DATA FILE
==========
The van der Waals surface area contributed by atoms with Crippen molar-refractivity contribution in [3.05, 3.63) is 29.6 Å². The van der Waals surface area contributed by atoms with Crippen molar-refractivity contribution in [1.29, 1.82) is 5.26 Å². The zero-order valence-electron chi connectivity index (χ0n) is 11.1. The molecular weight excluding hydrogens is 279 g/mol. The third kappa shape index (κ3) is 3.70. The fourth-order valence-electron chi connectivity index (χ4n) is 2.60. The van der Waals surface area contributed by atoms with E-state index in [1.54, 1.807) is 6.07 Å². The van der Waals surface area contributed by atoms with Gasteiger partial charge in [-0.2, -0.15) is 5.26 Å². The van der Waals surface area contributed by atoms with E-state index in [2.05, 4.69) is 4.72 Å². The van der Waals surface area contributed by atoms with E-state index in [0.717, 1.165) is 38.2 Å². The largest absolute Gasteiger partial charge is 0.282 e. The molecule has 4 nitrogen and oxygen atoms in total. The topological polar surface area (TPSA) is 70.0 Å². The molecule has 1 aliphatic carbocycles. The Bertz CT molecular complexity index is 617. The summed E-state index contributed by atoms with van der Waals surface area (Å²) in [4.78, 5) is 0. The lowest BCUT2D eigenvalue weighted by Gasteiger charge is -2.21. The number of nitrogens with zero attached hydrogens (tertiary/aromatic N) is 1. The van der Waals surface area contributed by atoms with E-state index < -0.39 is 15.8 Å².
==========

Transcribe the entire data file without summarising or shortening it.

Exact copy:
The van der Waals surface area contributed by atoms with Crippen molar-refractivity contribution in [3.05, 3.63) is 29.6 Å². The van der Waals surface area contributed by atoms with Crippen molar-refractivity contribution in [1.29, 1.82) is 5.26 Å². The zero-order valence-electron chi connectivity index (χ0n) is 11.1. The molecular weight excluding hydrogens is 279 g/mol. The third kappa shape index (κ3) is 3.70. The fourth-order valence-electron chi connectivity index (χ4n) is 2.60. The van der Waals surface area contributed by atoms with E-state index in [1.54, 1.807) is 6.07 Å². The van der Waals surface area contributed by atoms with Gasteiger partial charge in [-0.2, -0.15) is 5.26 Å². The van der Waals surface area contributed by atoms with E-state index in [2.05, 4.69) is 4.72 Å². The van der Waals surface area contributed by atoms with E-state index in [0.717, 1.165) is 38.2 Å². The largest absolute Gasteiger partial charge is 0.282 e. The molecule has 4 nitrogen and oxygen atoms in total. The topological polar surface area (TPSA) is 70.0 Å². The molecule has 1 aliphatic carbocycles. The Bertz CT molecular complexity index is 617. The summed E-state index contributed by atoms with van der Waals surface area (Å²) in [4.78, 5) is 0. The lowest BCUT2D eigenvalue weighted by Gasteiger charge is -2.21. The number of nitrogens with zero attached hydrogens (tertiary/aromatic N) is 1. The van der Waals surface area contributed by atoms with E-state index < -0.39 is 15.8 Å².